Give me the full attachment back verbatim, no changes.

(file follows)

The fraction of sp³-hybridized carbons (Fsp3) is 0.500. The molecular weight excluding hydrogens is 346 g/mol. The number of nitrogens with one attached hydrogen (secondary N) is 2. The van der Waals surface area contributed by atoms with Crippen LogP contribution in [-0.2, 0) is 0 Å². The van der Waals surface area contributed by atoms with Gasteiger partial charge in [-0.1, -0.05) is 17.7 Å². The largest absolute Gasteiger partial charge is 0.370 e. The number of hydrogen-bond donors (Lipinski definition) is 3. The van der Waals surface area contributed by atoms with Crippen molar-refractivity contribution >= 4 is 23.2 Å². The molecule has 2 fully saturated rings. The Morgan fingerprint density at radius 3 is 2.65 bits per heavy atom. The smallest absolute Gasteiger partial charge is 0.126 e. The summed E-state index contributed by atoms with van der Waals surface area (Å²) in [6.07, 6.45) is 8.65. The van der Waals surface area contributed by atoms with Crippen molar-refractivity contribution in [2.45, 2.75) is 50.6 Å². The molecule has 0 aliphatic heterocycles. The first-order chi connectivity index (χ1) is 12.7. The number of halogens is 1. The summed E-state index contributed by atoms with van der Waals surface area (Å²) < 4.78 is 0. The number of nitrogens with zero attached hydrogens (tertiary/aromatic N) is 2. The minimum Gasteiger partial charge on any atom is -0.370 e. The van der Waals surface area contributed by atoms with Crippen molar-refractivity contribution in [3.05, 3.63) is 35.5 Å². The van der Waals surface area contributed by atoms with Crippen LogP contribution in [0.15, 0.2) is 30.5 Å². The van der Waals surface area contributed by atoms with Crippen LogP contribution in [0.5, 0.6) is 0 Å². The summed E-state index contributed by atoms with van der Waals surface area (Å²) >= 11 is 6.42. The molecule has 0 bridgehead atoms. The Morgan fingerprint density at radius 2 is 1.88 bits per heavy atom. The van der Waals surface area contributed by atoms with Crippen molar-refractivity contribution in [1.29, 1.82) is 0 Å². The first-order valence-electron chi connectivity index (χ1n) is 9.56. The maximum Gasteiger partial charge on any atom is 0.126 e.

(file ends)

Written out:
The fraction of sp³-hybridized carbons (Fsp3) is 0.500. The molecular weight excluding hydrogens is 346 g/mol. The number of nitrogens with one attached hydrogen (secondary N) is 2. The van der Waals surface area contributed by atoms with Crippen LogP contribution in [-0.2, 0) is 0 Å². The van der Waals surface area contributed by atoms with Gasteiger partial charge in [-0.1, -0.05) is 17.7 Å². The largest absolute Gasteiger partial charge is 0.370 e. The number of hydrogen-bond donors (Lipinski definition) is 3. The van der Waals surface area contributed by atoms with Crippen molar-refractivity contribution >= 4 is 23.2 Å². The molecule has 2 fully saturated rings. The Morgan fingerprint density at radius 3 is 2.65 bits per heavy atom. The smallest absolute Gasteiger partial charge is 0.126 e. The summed E-state index contributed by atoms with van der Waals surface area (Å²) in [6.07, 6.45) is 8.65. The van der Waals surface area contributed by atoms with Crippen molar-refractivity contribution in [2.45, 2.75) is 50.6 Å². The molecule has 0 aliphatic heterocycles. The first-order chi connectivity index (χ1) is 12.7. The number of halogens is 1. The summed E-state index contributed by atoms with van der Waals surface area (Å²) < 4.78 is 0. The number of nitrogens with zero attached hydrogens (tertiary/aromatic N) is 2. The minimum Gasteiger partial charge on any atom is -0.370 e. The van der Waals surface area contributed by atoms with Crippen molar-refractivity contribution in [3.05, 3.63) is 35.5 Å². The van der Waals surface area contributed by atoms with Crippen LogP contribution in [0.15, 0.2) is 30.5 Å². The van der Waals surface area contributed by atoms with Crippen LogP contribution in [0.5, 0.6) is 0 Å². The summed E-state index contributed by atoms with van der Waals surface area (Å²) >= 11 is 6.42. The molecule has 0 bridgehead atoms. The Morgan fingerprint density at radius 2 is 1.88 bits per heavy atom. The van der Waals surface area contributed by atoms with Crippen molar-refractivity contribution in [1.29, 1.82) is 0 Å². The first-order valence-electron chi connectivity index (χ1n) is 9.56. The maximum Gasteiger partial charge on any atom is 0.126 e.